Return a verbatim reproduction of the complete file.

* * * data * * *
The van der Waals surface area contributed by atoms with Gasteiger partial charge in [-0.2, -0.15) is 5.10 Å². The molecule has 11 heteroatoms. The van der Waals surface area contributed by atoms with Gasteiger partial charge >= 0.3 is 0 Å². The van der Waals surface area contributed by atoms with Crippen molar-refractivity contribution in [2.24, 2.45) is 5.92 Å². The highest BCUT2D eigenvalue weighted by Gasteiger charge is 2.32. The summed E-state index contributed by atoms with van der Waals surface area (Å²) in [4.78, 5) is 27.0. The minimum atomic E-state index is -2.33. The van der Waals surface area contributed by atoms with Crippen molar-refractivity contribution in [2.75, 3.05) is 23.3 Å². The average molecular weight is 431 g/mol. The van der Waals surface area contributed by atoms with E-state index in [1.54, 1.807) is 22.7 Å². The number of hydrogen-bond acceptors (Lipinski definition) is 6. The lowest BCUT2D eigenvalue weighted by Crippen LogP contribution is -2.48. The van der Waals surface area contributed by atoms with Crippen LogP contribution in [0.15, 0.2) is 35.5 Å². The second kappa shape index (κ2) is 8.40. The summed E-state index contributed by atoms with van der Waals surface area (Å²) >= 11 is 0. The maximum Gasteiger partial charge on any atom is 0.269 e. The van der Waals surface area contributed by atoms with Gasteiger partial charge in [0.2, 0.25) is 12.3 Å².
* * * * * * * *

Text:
The van der Waals surface area contributed by atoms with Gasteiger partial charge in [-0.2, -0.15) is 5.10 Å². The molecule has 11 heteroatoms. The van der Waals surface area contributed by atoms with Gasteiger partial charge >= 0.3 is 0 Å². The van der Waals surface area contributed by atoms with Crippen molar-refractivity contribution in [2.24, 2.45) is 5.92 Å². The highest BCUT2D eigenvalue weighted by Gasteiger charge is 2.32. The summed E-state index contributed by atoms with van der Waals surface area (Å²) in [4.78, 5) is 27.0. The minimum atomic E-state index is -2.33. The van der Waals surface area contributed by atoms with Crippen molar-refractivity contribution in [2.75, 3.05) is 23.3 Å². The average molecular weight is 431 g/mol. The van der Waals surface area contributed by atoms with E-state index in [1.54, 1.807) is 22.7 Å². The number of hydrogen-bond acceptors (Lipinski definition) is 6. The lowest BCUT2D eigenvalue weighted by Crippen LogP contribution is -2.48. The van der Waals surface area contributed by atoms with Crippen LogP contribution in [0.15, 0.2) is 35.5 Å². The second kappa shape index (κ2) is 8.40. The summed E-state index contributed by atoms with van der Waals surface area (Å²) >= 11 is 0. The maximum Gasteiger partial charge on any atom is 0.269 e. The van der Waals surface area contributed by atoms with Gasteiger partial charge in [0.2, 0.25) is 12.3 Å².